Superstition tells us that bad things come in threes, but so do some good things, like when the Criterion Channel wants to highlight the essential works necessary to get to know a filmmaker by posting a collection of three films.
The channel has four particular “trilogies” that are worth investigating. Here are my opinions on them:
A group of grief counselors ease their patients into a life without their loved ones by impersonating the dearly beloved and assuming their roles in the patient’s life. Lanthimos does a terrific job of letting us into this world without explaining everything overtly: it takes a while to catch up with what is going on, but you’re willing to wait patiently since the photography and performances are so good. However, as with Dogtooth, his games have the subtlety of a sledgehammer and he is far more interested in being shocking than mysterious.
I found Lanthimos’ international smash joyless, but I get why it made an impression. He works out the parameters of his artifice with intelligence and a painfully sharp lack of compromise. A satire on the overprotective nature of Greek parents, it takes place in the home of a family whose children have been cut off from the outside world to the point of having no idea about the cultural value of anything they encounter or the stakes involved with interacting with others. Films with such clever concepts rarely go where Lanthimos takes this one, but as the child of Greek parents I can tell you that he also tells not a single lie. I’d just prefer it if the humour with which he told the story wasn’t so smug.
Lanthimos’s debut as solo director prepared his audience for the kinds of games he would love to play in subsequent films. It’s more or less about three individuals killing time in the titular beach town during its off season by reenacting murder scenarios that one of them photographs. The central conceit would be entertaining if it took them somewhere in their relationship with each other or their own lives, but the movie ends where it began and much of the scenes of the three characters on their own feels like endless filler.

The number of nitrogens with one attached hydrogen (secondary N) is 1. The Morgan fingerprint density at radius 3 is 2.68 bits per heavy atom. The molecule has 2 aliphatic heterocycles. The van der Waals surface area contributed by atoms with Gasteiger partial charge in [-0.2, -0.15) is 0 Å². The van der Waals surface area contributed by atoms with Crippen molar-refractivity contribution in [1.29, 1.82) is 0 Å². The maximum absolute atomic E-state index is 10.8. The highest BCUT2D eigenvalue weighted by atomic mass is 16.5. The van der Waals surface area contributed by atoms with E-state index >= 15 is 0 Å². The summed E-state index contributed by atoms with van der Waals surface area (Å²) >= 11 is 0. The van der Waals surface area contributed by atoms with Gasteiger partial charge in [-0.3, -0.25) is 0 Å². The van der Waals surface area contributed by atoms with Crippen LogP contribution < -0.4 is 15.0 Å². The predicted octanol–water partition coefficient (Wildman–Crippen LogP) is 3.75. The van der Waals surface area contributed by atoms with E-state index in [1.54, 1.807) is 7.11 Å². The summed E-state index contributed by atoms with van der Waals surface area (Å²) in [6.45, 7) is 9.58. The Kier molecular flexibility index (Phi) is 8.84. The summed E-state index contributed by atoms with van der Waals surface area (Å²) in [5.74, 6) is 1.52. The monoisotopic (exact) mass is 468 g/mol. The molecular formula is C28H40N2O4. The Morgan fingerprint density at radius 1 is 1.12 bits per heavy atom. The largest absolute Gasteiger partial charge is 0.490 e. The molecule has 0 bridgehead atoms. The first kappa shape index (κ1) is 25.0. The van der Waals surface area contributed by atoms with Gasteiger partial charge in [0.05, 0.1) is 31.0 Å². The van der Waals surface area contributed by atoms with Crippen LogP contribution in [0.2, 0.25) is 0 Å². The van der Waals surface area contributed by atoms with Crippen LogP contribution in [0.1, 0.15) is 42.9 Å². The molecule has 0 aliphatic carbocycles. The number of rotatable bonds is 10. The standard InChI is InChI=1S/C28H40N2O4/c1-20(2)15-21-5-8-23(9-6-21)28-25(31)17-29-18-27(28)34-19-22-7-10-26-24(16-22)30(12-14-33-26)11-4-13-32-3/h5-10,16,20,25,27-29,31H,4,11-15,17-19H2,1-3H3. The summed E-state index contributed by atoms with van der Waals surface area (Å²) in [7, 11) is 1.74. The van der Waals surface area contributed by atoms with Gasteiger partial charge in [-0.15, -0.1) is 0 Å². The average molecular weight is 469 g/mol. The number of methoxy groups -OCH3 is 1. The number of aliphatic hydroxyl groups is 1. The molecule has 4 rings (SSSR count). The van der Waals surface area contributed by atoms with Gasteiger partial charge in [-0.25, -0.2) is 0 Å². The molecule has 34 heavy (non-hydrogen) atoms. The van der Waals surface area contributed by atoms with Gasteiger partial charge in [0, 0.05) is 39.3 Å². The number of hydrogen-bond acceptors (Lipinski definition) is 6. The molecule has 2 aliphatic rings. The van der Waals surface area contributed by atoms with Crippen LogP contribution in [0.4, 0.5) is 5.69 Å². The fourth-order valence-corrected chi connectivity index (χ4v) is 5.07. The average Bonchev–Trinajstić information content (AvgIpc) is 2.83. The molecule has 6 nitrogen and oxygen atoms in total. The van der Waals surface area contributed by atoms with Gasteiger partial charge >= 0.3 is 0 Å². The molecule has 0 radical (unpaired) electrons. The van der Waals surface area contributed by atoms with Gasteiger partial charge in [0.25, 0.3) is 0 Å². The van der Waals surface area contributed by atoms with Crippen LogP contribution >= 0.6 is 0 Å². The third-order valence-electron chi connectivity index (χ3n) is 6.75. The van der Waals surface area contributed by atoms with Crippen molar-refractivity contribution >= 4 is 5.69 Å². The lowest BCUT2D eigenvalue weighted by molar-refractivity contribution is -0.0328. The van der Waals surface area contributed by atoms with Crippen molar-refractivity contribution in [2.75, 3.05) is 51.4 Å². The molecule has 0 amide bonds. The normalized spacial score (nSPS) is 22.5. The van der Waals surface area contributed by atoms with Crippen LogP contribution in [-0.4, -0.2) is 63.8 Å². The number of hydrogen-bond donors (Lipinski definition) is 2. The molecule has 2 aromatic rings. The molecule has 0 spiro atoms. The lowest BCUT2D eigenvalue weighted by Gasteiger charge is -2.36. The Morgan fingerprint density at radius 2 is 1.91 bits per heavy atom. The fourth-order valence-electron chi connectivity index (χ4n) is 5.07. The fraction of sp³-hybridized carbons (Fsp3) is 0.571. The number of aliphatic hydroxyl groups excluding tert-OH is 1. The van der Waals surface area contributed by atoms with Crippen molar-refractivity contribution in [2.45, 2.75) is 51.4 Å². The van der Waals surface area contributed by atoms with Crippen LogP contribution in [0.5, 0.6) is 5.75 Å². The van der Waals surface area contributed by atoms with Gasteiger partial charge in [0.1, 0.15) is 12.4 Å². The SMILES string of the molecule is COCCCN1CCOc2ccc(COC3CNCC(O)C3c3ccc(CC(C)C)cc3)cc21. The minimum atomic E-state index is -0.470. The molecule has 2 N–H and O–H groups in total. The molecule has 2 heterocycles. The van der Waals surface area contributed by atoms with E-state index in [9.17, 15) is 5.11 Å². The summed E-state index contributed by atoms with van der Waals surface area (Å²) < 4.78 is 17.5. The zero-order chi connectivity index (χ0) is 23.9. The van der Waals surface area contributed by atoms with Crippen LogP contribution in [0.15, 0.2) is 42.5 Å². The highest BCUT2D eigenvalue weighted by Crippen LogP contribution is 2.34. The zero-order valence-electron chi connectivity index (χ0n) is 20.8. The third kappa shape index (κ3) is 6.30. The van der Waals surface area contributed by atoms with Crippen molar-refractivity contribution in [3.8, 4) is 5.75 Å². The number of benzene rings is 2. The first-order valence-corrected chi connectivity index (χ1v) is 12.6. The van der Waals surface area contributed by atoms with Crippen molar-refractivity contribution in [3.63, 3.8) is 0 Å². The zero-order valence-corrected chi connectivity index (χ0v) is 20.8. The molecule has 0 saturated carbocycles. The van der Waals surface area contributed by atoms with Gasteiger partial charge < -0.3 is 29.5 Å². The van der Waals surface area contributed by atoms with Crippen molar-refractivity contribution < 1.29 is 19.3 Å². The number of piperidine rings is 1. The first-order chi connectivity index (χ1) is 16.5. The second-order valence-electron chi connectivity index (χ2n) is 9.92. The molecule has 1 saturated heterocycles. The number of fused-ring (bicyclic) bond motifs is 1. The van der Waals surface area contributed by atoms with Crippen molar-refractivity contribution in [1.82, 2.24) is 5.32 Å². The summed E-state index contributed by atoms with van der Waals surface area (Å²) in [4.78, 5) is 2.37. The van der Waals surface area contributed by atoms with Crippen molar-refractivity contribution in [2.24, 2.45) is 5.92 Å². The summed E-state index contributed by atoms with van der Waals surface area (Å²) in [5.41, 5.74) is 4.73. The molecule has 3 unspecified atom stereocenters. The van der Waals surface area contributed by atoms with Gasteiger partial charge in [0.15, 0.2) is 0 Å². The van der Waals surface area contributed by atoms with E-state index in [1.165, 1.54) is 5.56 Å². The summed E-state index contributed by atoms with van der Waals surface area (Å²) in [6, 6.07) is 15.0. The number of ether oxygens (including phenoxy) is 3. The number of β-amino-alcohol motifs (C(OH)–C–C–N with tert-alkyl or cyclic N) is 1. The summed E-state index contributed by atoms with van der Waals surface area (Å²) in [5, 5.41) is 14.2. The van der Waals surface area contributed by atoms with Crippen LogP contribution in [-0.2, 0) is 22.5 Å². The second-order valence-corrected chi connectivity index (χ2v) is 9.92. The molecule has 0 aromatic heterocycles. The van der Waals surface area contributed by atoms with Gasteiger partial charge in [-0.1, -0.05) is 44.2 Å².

A project headed up by Harvard professor Lucien Castaing-Taylor, the Sensory Ethnography Lab (SEL) looks to capture rare or vanishing ways of life (or in one case here, face a major taboo head on) with a series of experimental documentary films that involve as little interference as possible. SEL’s films have a haunting, captivating vibe that makes them essential viewing.
Leviathan (Castaing-Taylor, Verena Paravel, 2012)
Castaing-Taylor and Paravel take a wordless, haunting look at the fishing industry by attaching tiny cameras to people and items on a fishing boat off the coast of New Bedford, Massachusetts. The impressionistic images feel like they take place in a fable: underwater sequences looking up at flocks of birds that could take place in the middle of the universe and not just off the shores of North America. A magical film purely made of emotions and emotional reactions
Sweetgrass (Lucien Castaing-Taylor, Ilisa Barbash, 2009)
Castaing-Taylor and Ilisa Barbash capture a vanishing world, following aging cowboys as they move a herd of sheep through a Montana mountain range. It plays like one contained journey but it was filmed over three years before the subjects gave up doing a job no longer relevant in the twenty-first century. There are tense moments, like keeping bears and wolves away from their flock, and times when the hardships of the work get to them (including a very painful phone call that one of them makes about the challenges he’s suffering), but there’s also the pleasure (at least for me, watching it in quarantine) of seeing wide open spaces and endless footage of very charming sheep.
Caniba (Castaing-Taylor, Paravel, 2017)
The filmmakers keep the camera in close up on the face of their subject for the majority of the 90 minutes of this deeply disturbing film that you won’t easily shake. Issei Sagawa murdered and ate a fellow student at the Sorbonne in 1981, then was sent back to Japan where he has been free since 1986. He has made porn, written novels and even a graphic novel about his crime and all of it gets put on screen as we examine his relationship with his older brother June, who is taking care of Issei after he suffered partial paralysis. The film threatens to insinuate empathy for its subject by being so delicate in its observation, but I think what the directors really want is for us to directly face and carefully examine that which we find monstrous.